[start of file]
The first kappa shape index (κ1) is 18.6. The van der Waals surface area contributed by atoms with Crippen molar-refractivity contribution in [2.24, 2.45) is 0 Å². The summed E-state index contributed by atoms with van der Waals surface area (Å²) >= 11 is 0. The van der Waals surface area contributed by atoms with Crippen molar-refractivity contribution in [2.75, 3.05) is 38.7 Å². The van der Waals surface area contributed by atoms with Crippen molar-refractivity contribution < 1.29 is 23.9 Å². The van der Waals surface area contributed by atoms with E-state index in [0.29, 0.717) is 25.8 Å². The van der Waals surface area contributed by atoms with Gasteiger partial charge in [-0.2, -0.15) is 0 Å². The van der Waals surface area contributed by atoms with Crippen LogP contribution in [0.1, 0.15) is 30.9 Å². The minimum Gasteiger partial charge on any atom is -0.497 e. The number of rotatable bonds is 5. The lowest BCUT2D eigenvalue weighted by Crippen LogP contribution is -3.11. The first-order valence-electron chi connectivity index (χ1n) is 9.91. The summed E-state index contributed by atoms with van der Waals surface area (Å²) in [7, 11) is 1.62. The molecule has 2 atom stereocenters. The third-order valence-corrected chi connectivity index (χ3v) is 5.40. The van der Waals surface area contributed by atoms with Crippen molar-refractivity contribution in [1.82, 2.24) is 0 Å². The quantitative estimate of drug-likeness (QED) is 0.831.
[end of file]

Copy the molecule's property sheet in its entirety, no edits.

The first kappa shape index (κ1) is 18.6. The van der Waals surface area contributed by atoms with Crippen molar-refractivity contribution in [2.24, 2.45) is 0 Å². The summed E-state index contributed by atoms with van der Waals surface area (Å²) >= 11 is 0. The van der Waals surface area contributed by atoms with Crippen molar-refractivity contribution in [2.75, 3.05) is 38.7 Å². The van der Waals surface area contributed by atoms with Crippen molar-refractivity contribution < 1.29 is 23.9 Å². The van der Waals surface area contributed by atoms with E-state index in [0.29, 0.717) is 25.8 Å². The van der Waals surface area contributed by atoms with Gasteiger partial charge in [-0.2, -0.15) is 0 Å². The van der Waals surface area contributed by atoms with Crippen LogP contribution in [0.1, 0.15) is 30.9 Å². The minimum Gasteiger partial charge on any atom is -0.497 e. The number of rotatable bonds is 5. The lowest BCUT2D eigenvalue weighted by Crippen LogP contribution is -3.11. The first-order valence-electron chi connectivity index (χ1n) is 9.91. The summed E-state index contributed by atoms with van der Waals surface area (Å²) in [7, 11) is 1.62. The molecule has 2 atom stereocenters. The third-order valence-corrected chi connectivity index (χ3v) is 5.40. The van der Waals surface area contributed by atoms with Crippen molar-refractivity contribution in [1.82, 2.24) is 0 Å². The quantitative estimate of drug-likeness (QED) is 0.831.